Today’s review is of “Mistresses of the Macabre”, edited by Lori Michelle and published by Dark Moon Books. I help read slush for Dark Moon Books’ magazine, Dark Moon Digest, of which Lori is the managing editor, but I had zero involvement in the selection and editing of “Mistresses of the Macabre”. And I received a free ebook from the publisher for review purposes.
So with the usual disclosure out of the way, it’s on with the review.
The horror is poured on right from the get-go with the introduction from Angel Leigh McCoy. After reading her chronicle of women’s historical status as victims of rape, sexual objectification, honour killings and ridiculous myths about menstruation, I felt quite depressed to be female. McCoy states that “the stories in this anthology deal, whether metaphorically or directly, with the trials and tribulations of being a woman.” But don’t be misled – often, the women in these stories give as good as they get. In Kelli A. Wilkins’ story “Sometimes Monsters Are Real,” the main character reflects that “Doctor Montgomery would tell her to face her fears,” which I found to be a recurring theme throughout the anthology (although, to be fair, most of the characters who attempted to face their fears ending up suffering for it).
There’s a certain cohesiveness to this anthology that is often missing from other such small press offerings. It’s difficult to achieve without having all the stories sound the same, but Lori strikes a good balance between diversity and cohesion. One thing I think most of the writers handle superbly well in this volume is the gradual ratcheting up of tension to near unbearable levels. And there’s a distinct pulp fiction feel to many of the stories, “Moths” by Magnolia Louise Erdelac and “Heart and Soul” by Suzanne Robb being two great examples (but then I would say that; I edited Robb’s “Were-wolves, Apocalypses, and Genetic Mutations, Oh My!” for Dark Continents Publishing).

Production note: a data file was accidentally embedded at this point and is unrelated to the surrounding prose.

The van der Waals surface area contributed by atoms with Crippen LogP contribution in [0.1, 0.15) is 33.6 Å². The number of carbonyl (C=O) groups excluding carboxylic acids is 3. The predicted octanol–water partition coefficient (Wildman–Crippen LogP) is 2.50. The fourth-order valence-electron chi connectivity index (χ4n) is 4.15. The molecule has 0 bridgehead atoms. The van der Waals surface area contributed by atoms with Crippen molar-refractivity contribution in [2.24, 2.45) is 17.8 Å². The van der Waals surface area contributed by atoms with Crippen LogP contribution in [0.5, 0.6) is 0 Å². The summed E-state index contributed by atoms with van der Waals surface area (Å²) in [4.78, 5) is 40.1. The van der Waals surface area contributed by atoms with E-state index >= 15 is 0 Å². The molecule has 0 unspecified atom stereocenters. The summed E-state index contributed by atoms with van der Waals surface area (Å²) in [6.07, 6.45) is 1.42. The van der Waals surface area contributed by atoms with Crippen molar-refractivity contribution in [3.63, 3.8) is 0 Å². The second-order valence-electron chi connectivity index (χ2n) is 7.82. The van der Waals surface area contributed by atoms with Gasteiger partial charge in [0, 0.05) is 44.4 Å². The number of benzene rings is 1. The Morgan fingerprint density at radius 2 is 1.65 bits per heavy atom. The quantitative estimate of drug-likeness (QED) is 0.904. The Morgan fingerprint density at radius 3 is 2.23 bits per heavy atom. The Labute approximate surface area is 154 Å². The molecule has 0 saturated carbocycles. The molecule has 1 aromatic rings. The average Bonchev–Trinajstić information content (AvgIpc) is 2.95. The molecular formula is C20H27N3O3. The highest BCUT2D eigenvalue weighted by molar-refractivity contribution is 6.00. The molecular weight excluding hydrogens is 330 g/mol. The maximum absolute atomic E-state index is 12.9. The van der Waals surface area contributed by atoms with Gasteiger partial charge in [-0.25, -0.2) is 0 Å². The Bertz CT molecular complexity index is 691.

It should go without saying that I didn’t connect with all of the stories, as is to be expected of any anthology. I also had trouble turning off my internal editor, finding myself thinking, “Oh, too much description of the décor,” or “this could do with more backstory,” or “that story would be more powerful if you just chopped off the final section.” (But then, I’m weird like that, and you should probably just ignore this entire paragraph.)
My favourite stories were –
“The Hangar” by Melissa Clare Wright. Well-written with an original monster which is made all the more terrifying because it is never fully revealed, and with a main character whose flaws make her all the more sympathetic.
“The Way” by Erin Eveland. This story also features an unusual monster. I very much enjoyed the way the author established the rural setting and explored her themes of tradition, courage and redemption through self-sacrifice.
“And One for the Road” by Joanna Parypinski. A cleverly crafted and surreal story. I predict that some readers will appreciate the final few paragraphs that “explain” everything, and some will prefer a less tidy ending. I fall into the latter camp, yet the story was still powerful enough to put it in my top three.